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The Honolulu Advertiser
Posted on: Tuesday, April 9, 2002

Yuri Shoho, 107, was 'happy-go-lucky'

By Christie Wilson
Neighbor Island Bureau

Her children are at a loss to explain the longevity of Yuri Shoho of 'Ele'ele, Kaua'i, who died last week at age 107.

Yasunobu Shoho, 78, of Kane'ohe, said yesterday his mother was rarely sick, except for a cold now and then. Maybe her good health was a result of eating a lot of fish and drinking sake, or perhaps it was her happy-go-lucky attitude, he said.

Or maybe her frequent trips to Las Vegas to play the slots kept her spry. Shoho, who died April 1 at Hale Kupuna Heritage Home, was forced to stop traveling only after she fell during her last Las Vegas visit at age 96.

"Gambling — that was all she did. She never went to see the shows or anything," said daughter Ann Yoshioka, 69, of Kailua, O'ahu.

Her funeral was held last week on Kaua'i, her home since arriving in Hawai'i as a 19-year-old picture bride. Her late husband, Fusado Shoho, was an overseer for Kaua'i Pineapple, inspecting the fields on horseback until the company bought him a pickup truck.

Shoho was born Feb. 25, 1895, in Yamaguchi, Japan, and worked in the Lawai cannery.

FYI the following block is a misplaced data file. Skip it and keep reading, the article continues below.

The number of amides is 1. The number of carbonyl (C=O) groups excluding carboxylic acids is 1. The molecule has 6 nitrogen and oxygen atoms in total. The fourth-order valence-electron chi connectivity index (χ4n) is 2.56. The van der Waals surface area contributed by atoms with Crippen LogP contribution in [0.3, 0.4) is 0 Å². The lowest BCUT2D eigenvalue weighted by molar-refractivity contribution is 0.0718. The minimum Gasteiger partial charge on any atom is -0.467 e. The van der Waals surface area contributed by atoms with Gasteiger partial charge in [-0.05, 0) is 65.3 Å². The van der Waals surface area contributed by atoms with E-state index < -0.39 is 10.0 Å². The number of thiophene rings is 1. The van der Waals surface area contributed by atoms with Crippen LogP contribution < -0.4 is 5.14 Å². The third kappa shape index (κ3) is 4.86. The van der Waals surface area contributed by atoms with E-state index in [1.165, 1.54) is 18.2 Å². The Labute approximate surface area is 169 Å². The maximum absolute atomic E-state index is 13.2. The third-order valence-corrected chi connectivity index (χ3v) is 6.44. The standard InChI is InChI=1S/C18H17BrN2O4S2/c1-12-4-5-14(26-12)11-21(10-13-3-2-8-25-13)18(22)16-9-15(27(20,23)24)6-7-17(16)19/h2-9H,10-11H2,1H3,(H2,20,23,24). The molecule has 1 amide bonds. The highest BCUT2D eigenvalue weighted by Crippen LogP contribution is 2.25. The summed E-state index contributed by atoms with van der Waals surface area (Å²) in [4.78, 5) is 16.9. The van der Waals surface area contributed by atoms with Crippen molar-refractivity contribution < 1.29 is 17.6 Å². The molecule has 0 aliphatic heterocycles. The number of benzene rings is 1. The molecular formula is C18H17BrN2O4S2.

Together they had 11 children; all but one are alive today.

Yoshioka recalls that every year her mother made quilts for each of her children, originally by hand and then with a pedal-powered Singer sewing machine. She'd start in January to give herself enough time to get all the quilts done by the end of the year, Yoshioka said. The tradition continued until Shoho was 95.

She also enjoyed Japanese card games, playing right up to her final days.

"For her age, her mind was very alert. She knew all the names and birthdays of her grandchildren, and I don't even know that," Yoshioka said.

No one at Hale Kupuna Heritage Home remembers caring for anyone older than Shoho, said nurse's aide Melissa Carcueva. She described the woman as "happy-go-lucky, always smiling. She was a cute lady."

She also was strong, Carcueva said, and able to get around on her own using a walker until last year.

Shoho is also survived by sons Haruto, Russell, Reynold and Donald of California; daughters Hatsumi Nakagawara and Chizuko Shinseki of Kaua'i and Yoshino Tamaye of O'ahu, Ethel Matsuda of Las Vegas; 23 grandchildren and 11 great-grandchildren.